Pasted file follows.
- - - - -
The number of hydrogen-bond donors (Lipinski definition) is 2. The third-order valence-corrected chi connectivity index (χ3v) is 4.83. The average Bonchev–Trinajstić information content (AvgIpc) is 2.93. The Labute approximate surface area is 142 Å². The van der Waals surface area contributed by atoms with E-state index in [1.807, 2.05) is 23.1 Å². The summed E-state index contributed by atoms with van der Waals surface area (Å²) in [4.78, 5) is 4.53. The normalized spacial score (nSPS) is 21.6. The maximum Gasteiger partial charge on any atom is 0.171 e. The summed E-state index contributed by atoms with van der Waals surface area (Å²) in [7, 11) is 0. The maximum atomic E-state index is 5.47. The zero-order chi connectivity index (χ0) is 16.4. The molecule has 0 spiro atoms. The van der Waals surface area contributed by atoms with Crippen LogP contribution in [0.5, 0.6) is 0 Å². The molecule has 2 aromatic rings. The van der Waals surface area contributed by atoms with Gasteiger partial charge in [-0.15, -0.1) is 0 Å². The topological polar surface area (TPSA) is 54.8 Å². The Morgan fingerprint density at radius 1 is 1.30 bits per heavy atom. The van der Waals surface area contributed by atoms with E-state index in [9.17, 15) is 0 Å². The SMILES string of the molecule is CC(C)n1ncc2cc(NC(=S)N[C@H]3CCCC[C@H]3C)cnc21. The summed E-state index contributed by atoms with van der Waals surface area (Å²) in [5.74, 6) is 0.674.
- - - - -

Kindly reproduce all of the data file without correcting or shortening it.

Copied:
The number of hydrogen-bond donors (Lipinski definition) is 2. The third-order valence-corrected chi connectivity index (χ3v) is 4.83. The average Bonchev–Trinajstić information content (AvgIpc) is 2.93. The Labute approximate surface area is 142 Å². The van der Waals surface area contributed by atoms with E-state index in [1.807, 2.05) is 23.1 Å². The summed E-state index contributed by atoms with van der Waals surface area (Å²) in [4.78, 5) is 4.53. The normalized spacial score (nSPS) is 21.6. The maximum Gasteiger partial charge on any atom is 0.171 e. The summed E-state index contributed by atoms with van der Waals surface area (Å²) in [7, 11) is 0. The maximum atomic E-state index is 5.47. The zero-order chi connectivity index (χ0) is 16.4. The molecule has 0 spiro atoms. The van der Waals surface area contributed by atoms with Crippen LogP contribution in [0.5, 0.6) is 0 Å². The molecule has 2 aromatic rings. The van der Waals surface area contributed by atoms with Gasteiger partial charge in [-0.15, -0.1) is 0 Å². The topological polar surface area (TPSA) is 54.8 Å². The Morgan fingerprint density at radius 1 is 1.30 bits per heavy atom. The van der Waals surface area contributed by atoms with E-state index in [9.17, 15) is 0 Å². The SMILES string of the molecule is CC(C)n1ncc2cc(NC(=S)N[C@H]3CCCC[C@H]3C)cnc21. The summed E-state index contributed by atoms with van der Waals surface area (Å²) in [5.74, 6) is 0.674.